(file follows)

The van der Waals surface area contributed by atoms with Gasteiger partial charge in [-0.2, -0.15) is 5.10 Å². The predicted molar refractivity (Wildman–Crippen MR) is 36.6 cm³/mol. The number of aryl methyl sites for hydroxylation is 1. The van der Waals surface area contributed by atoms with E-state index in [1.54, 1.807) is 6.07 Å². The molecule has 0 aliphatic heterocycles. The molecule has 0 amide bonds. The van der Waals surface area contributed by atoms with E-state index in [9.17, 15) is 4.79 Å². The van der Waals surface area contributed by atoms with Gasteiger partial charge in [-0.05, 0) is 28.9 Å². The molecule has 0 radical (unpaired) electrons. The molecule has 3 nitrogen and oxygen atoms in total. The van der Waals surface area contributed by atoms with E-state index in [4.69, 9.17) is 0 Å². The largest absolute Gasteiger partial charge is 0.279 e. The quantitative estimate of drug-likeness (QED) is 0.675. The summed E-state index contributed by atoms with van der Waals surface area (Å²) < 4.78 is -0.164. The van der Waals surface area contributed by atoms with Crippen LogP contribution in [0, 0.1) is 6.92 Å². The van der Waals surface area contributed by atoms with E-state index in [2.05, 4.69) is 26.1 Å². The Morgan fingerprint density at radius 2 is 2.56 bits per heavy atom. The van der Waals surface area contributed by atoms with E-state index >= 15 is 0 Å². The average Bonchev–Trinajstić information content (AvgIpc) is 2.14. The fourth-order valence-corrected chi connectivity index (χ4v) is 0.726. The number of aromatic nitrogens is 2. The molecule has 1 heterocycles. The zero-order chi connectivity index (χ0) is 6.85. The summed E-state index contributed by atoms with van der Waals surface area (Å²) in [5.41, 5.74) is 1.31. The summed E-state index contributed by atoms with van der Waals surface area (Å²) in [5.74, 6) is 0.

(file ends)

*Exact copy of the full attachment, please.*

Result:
The van der Waals surface area contributed by atoms with Gasteiger partial charge in [-0.2, -0.15) is 5.10 Å². The predicted molar refractivity (Wildman–Crippen MR) is 36.6 cm³/mol. The number of aryl methyl sites for hydroxylation is 1. The van der Waals surface area contributed by atoms with E-state index in [1.54, 1.807) is 6.07 Å². The molecule has 0 aliphatic heterocycles. The molecule has 0 amide bonds. The van der Waals surface area contributed by atoms with E-state index in [9.17, 15) is 4.79 Å². The van der Waals surface area contributed by atoms with Gasteiger partial charge in [-0.05, 0) is 28.9 Å². The molecule has 0 radical (unpaired) electrons. The molecule has 3 nitrogen and oxygen atoms in total. The van der Waals surface area contributed by atoms with E-state index in [4.69, 9.17) is 0 Å². The largest absolute Gasteiger partial charge is 0.279 e. The quantitative estimate of drug-likeness (QED) is 0.675. The summed E-state index contributed by atoms with van der Waals surface area (Å²) < 4.78 is -0.164. The van der Waals surface area contributed by atoms with Crippen LogP contribution in [0, 0.1) is 6.92 Å². The van der Waals surface area contributed by atoms with E-state index in [2.05, 4.69) is 26.1 Å². The Morgan fingerprint density at radius 2 is 2.56 bits per heavy atom. The van der Waals surface area contributed by atoms with E-state index >= 15 is 0 Å². The average Bonchev–Trinajstić information content (AvgIpc) is 2.14. The fourth-order valence-corrected chi connectivity index (χ4v) is 0.726. The number of aromatic nitrogens is 2. The molecule has 1 heterocycles. The zero-order chi connectivity index (χ0) is 6.85. The summed E-state index contributed by atoms with van der Waals surface area (Å²) in [5.41, 5.74) is 1.31. The summed E-state index contributed by atoms with van der Waals surface area (Å²) in [5.74, 6) is 0.